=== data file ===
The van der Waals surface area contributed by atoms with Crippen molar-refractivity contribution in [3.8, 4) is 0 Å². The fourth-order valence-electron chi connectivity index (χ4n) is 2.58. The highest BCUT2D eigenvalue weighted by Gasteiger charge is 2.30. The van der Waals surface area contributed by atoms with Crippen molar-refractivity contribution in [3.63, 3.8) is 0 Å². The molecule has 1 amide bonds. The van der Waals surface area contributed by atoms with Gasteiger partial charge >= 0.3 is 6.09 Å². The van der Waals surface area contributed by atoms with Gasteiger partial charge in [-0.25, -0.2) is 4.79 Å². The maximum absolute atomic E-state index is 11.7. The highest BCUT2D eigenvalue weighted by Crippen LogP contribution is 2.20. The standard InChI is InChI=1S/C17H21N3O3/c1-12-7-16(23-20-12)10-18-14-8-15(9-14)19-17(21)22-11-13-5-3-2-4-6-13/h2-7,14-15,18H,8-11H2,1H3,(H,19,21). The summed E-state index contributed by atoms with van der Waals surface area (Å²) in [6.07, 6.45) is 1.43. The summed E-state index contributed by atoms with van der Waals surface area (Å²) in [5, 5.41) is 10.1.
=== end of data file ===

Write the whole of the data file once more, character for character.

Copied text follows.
The van der Waals surface area contributed by atoms with Crippen molar-refractivity contribution in [3.8, 4) is 0 Å². The fourth-order valence-electron chi connectivity index (χ4n) is 2.58. The highest BCUT2D eigenvalue weighted by Gasteiger charge is 2.30. The van der Waals surface area contributed by atoms with Crippen molar-refractivity contribution in [3.63, 3.8) is 0 Å². The molecule has 1 amide bonds. The van der Waals surface area contributed by atoms with Gasteiger partial charge >= 0.3 is 6.09 Å². The van der Waals surface area contributed by atoms with Gasteiger partial charge in [-0.25, -0.2) is 4.79 Å². The maximum absolute atomic E-state index is 11.7. The highest BCUT2D eigenvalue weighted by Crippen LogP contribution is 2.20. The standard InChI is InChI=1S/C17H21N3O3/c1-12-7-16(23-20-12)10-18-14-8-15(9-14)19-17(21)22-11-13-5-3-2-4-6-13/h2-7,14-15,18H,8-11H2,1H3,(H,19,21). The summed E-state index contributed by atoms with van der Waals surface area (Å²) in [6.07, 6.45) is 1.43. The summed E-state index contributed by atoms with van der Waals surface area (Å²) in [5, 5.41) is 10.1.